Magdalena was known as the "Trails End" for the railroad/spur line which was built in 1885 from Socorro to Magdalena to transport the cattle, sheep wool, timber and ore. Thousands of cattle and sheep were driven into town (cowboy style) from the west, using the historic "Stock Driveway", aka "Hoof Highway." The original historic stockyards are still intact.
This historic Stock Driveway was used annually, from 1885 through 1916 when the driveway was officially designated by law through the signing of the "Grazing Homestead Act" and was continually in use through 1971.
The 125 mile driveway extended west to Datil, New Mexico then forked south toward Horse Springs and Reserve, New Mexico, while the other fork led to Springerville, Arizona.
The drive was 5 to 10 miles wide and covered 200 square miles. The peak trailing year, 1919, saw 150,000 sheep and 21,000 cattle pass the point around Ten Mile Hill.
The Civilian Conservation Corp., fenced the driveway in 1930, and drilled a well about every ten miles.
During the drives cowboys moved about 10 miles a day, and herders moved sheep about 5 miles a day, allowing them to graze as they went. Chuck wagons and relays of horses followed behind. Trailing gave way to trucking, and the last portion of the driveway was officially closed in November of 1971.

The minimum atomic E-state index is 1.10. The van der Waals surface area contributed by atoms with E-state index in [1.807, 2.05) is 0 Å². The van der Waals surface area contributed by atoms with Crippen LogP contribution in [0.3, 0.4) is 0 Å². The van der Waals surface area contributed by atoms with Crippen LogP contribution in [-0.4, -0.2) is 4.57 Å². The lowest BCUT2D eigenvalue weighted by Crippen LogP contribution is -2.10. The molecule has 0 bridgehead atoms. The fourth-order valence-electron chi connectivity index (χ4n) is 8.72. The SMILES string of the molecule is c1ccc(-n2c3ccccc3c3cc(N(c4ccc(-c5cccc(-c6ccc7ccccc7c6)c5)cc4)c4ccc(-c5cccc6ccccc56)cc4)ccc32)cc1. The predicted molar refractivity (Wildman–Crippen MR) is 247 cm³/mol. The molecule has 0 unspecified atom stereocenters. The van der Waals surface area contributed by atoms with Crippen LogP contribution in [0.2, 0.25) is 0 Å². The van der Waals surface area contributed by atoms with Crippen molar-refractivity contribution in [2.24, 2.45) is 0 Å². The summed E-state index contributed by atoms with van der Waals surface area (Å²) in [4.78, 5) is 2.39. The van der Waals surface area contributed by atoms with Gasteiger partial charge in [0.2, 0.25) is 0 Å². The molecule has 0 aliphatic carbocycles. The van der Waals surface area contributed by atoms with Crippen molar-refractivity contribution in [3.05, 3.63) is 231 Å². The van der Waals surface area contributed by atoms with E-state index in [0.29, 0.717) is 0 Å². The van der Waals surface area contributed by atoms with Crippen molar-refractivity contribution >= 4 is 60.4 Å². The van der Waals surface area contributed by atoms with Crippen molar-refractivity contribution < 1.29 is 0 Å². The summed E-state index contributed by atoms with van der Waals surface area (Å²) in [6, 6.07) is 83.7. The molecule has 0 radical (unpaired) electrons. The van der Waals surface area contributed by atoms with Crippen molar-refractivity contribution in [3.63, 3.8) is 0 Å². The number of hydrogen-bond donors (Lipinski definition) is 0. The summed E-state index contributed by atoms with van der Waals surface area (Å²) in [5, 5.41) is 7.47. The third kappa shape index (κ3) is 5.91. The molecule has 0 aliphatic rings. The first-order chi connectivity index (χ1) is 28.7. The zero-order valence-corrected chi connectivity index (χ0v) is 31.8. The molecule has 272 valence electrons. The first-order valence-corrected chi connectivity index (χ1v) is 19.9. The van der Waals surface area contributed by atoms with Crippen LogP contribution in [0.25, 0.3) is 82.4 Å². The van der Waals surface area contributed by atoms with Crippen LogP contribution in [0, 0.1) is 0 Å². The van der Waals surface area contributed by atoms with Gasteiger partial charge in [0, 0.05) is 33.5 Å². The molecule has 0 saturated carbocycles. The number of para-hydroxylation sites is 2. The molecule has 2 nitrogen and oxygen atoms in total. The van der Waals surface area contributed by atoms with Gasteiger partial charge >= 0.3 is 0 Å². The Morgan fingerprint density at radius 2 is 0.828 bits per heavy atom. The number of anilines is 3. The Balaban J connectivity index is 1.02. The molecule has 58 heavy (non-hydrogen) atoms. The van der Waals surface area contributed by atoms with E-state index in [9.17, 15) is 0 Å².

Mary Magdalene the "Lady on the Mountain" gazes down from the Magdalena Peak today as she has for centuries, keeping a watchful eye over her town.
Kelly Ghost Town
The "Ghost Town of Kelly," located just minutes from Magdalena, was in its day home to close to 3,000 people, with shops, doctors, saloons, churches, hotels and schools. Mining bought prosperity to the area in the early 1880's, but when the ore played out this town was slowly vacated, leaving a small whitewashed church, crumbling foundations, remnants of mine works and a cemetery.
With a visitor's pass you can still visit the Kelly Mine and just by chance you may come across a resident ghost.